Edit: actually, this is by request as stated in the article

A̶ ̶s̶y̶s̶t̶e̶m̶ ̶w̶h̶e̶r̶e̶ ̶t̶h̶e̶ ̶p̶o̶l̶i̶c̶e̶ ̶c̶a̶n̶ ̶a̶s̶k̶ ̶t̶h̶e̶ ̶c̶a̶m̶e̶r̶a̶ ̶o̶w̶n̶e̶r̶ ̶t̶o̶ ̶a̶c̶c̶e̶s̶s̶ ̶a̶ ̶s̶p̶e̶c̶i̶f̶i̶c̶ ̶t̶i̶m̶e̶ ̶r̶a̶n̶g̶e̶ ̶w̶o̶u̶l̶d̶ ̶b̶e̶ ̶m̶o̶r̶e̶ ̶t̶r̶u̶s̶t̶a̶b̶l̶e̶ ̶t̶h̶a̶n̶ ̶o̶n̶e̶ ̶g̶i̶v̶i̶n̶g̶ ̶p̶e̶r̶m̶a̶n̶e̶n̶t̶ ̶a̶c̶c̶e̶s̶s̶ ̶t̶o̶ ̶t̶h̶e̶ ̶c̶a̶m̶e̶r̶a̶ ̶f̶o̶o̶t̶a̶g̶e̶ ̶w̶i̶t̶h̶o̶u̶t̶ ̶l̶i̶m̶i̶t̶s̶.̶

I would also not trust a system recording videos of my life and sending them on remote server that I have not access to.

My ring camera caught a murderer breaking a door down last year and it's been a headache for me ever since. Even though I didnt actually see the murder,I've been called to several depositions and had to take three unpaid weeks off of work because of trial stuff. It's so frustrating. All I say everytime, is "Yes, I own the camera" I regret ever buying it at this point.

At the risk of being glib, your headache and frustrations seem trivial in the context of the crime you're mentioning.

At equal risk of being glib, I don't think the purchase of consumer electronics should put you on the hook for weeks of depositions for a crime you didn't personally witness. I believe that would the literal manifestation of "that's not what I signed up for". Here's the MP4 file, now go away.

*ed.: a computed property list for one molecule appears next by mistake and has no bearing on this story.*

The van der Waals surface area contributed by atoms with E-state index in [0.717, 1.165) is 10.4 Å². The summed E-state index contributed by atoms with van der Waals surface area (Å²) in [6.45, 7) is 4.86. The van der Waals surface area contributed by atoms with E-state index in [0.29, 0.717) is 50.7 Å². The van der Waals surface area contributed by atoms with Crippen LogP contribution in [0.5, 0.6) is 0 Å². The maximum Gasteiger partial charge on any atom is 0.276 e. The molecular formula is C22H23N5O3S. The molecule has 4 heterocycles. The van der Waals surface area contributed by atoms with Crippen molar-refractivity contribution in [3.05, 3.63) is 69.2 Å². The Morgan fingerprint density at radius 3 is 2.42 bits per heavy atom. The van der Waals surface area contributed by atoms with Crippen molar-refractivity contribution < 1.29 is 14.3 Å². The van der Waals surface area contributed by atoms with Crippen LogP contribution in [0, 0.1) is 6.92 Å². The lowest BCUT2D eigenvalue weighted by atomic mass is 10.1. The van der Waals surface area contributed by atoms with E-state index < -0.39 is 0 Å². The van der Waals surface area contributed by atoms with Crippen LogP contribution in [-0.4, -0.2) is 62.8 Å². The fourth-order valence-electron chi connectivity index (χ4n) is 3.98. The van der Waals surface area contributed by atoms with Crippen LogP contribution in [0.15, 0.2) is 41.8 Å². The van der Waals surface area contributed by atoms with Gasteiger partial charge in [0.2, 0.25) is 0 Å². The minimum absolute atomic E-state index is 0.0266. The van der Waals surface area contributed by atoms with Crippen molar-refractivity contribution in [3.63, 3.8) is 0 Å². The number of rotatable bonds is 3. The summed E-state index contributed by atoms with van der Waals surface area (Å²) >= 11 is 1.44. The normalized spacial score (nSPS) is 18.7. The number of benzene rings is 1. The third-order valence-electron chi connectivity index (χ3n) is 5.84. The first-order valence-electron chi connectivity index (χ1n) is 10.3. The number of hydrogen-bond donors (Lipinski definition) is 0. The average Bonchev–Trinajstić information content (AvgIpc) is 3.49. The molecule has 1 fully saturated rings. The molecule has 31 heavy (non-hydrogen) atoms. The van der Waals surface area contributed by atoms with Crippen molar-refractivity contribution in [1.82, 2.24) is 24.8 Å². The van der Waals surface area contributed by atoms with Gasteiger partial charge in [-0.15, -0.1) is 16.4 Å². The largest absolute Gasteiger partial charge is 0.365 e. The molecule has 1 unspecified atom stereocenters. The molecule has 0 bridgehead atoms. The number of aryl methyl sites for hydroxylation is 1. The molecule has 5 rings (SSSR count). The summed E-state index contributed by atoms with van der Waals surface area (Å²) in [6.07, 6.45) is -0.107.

What if you were a random witness? You didn't sign up for that either. You have certain civic obligations which are enforced by law. I assume in these types of cases, you could be held in contempt if you wouldn't respond voluntarily.

It's unfortunate for the person involved and the incentives in the system are such that no one is trying to make efficient use of their time. But that's pretty much the way it is.

It's not really that different from being seated on a multi-week jury trial much less a possibly multi-month grand jury.

Maybe we shouldn't construct a society where your obligations to your employer are at odds with you helping society find justice for a murder victim. This is a great example of how atomized our society has become.

I'm honestly not sure what that means.

Many large companies tend to be pretty flexible with respect to things like jury duty. But, to say that even a small business needs to keep paying full salary for someone who is out for weeks or longer (and even if they have to hire a temporary replacement) is probably not realistic.